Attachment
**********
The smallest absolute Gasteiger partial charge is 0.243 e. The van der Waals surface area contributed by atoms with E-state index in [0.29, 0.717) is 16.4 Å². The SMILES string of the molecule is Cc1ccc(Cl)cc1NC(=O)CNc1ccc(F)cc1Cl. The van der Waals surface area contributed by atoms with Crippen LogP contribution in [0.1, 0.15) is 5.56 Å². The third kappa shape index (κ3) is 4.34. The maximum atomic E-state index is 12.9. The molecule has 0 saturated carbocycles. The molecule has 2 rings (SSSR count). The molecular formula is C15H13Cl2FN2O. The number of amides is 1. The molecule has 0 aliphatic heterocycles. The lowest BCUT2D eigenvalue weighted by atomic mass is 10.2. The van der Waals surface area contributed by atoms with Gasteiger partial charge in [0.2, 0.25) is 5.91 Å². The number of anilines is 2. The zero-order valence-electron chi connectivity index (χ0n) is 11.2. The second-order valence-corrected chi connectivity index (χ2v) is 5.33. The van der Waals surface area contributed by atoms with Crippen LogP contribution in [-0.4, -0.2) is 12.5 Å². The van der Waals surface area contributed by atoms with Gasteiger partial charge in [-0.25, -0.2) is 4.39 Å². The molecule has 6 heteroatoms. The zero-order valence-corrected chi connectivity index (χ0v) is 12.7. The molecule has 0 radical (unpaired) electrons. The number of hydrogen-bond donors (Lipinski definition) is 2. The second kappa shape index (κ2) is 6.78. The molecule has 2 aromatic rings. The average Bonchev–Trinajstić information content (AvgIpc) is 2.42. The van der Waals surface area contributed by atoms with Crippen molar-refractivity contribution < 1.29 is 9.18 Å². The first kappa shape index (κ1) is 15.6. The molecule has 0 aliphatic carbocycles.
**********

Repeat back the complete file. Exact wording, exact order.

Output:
The smallest absolute Gasteiger partial charge is 0.243 e. The van der Waals surface area contributed by atoms with E-state index in [0.29, 0.717) is 16.4 Å². The SMILES string of the molecule is Cc1ccc(Cl)cc1NC(=O)CNc1ccc(F)cc1Cl. The van der Waals surface area contributed by atoms with Crippen LogP contribution in [0.1, 0.15) is 5.56 Å². The third kappa shape index (κ3) is 4.34. The maximum atomic E-state index is 12.9. The molecule has 0 saturated carbocycles. The molecule has 2 rings (SSSR count). The molecular formula is C15H13Cl2FN2O. The number of amides is 1. The molecule has 0 aliphatic heterocycles. The lowest BCUT2D eigenvalue weighted by atomic mass is 10.2. The van der Waals surface area contributed by atoms with Gasteiger partial charge in [0.2, 0.25) is 5.91 Å². The number of anilines is 2. The zero-order valence-electron chi connectivity index (χ0n) is 11.2. The second-order valence-corrected chi connectivity index (χ2v) is 5.33. The van der Waals surface area contributed by atoms with Crippen LogP contribution in [-0.4, -0.2) is 12.5 Å². The van der Waals surface area contributed by atoms with Gasteiger partial charge in [-0.25, -0.2) is 4.39 Å². The molecule has 6 heteroatoms. The zero-order valence-corrected chi connectivity index (χ0v) is 12.7. The molecule has 0 radical (unpaired) electrons. The number of hydrogen-bond donors (Lipinski definition) is 2. The second kappa shape index (κ2) is 6.78. The molecule has 2 aromatic rings. The average Bonchev–Trinajstić information content (AvgIpc) is 2.42. The van der Waals surface area contributed by atoms with Crippen molar-refractivity contribution < 1.29 is 9.18 Å². The first kappa shape index (κ1) is 15.6. The molecule has 0 aliphatic carbocycles.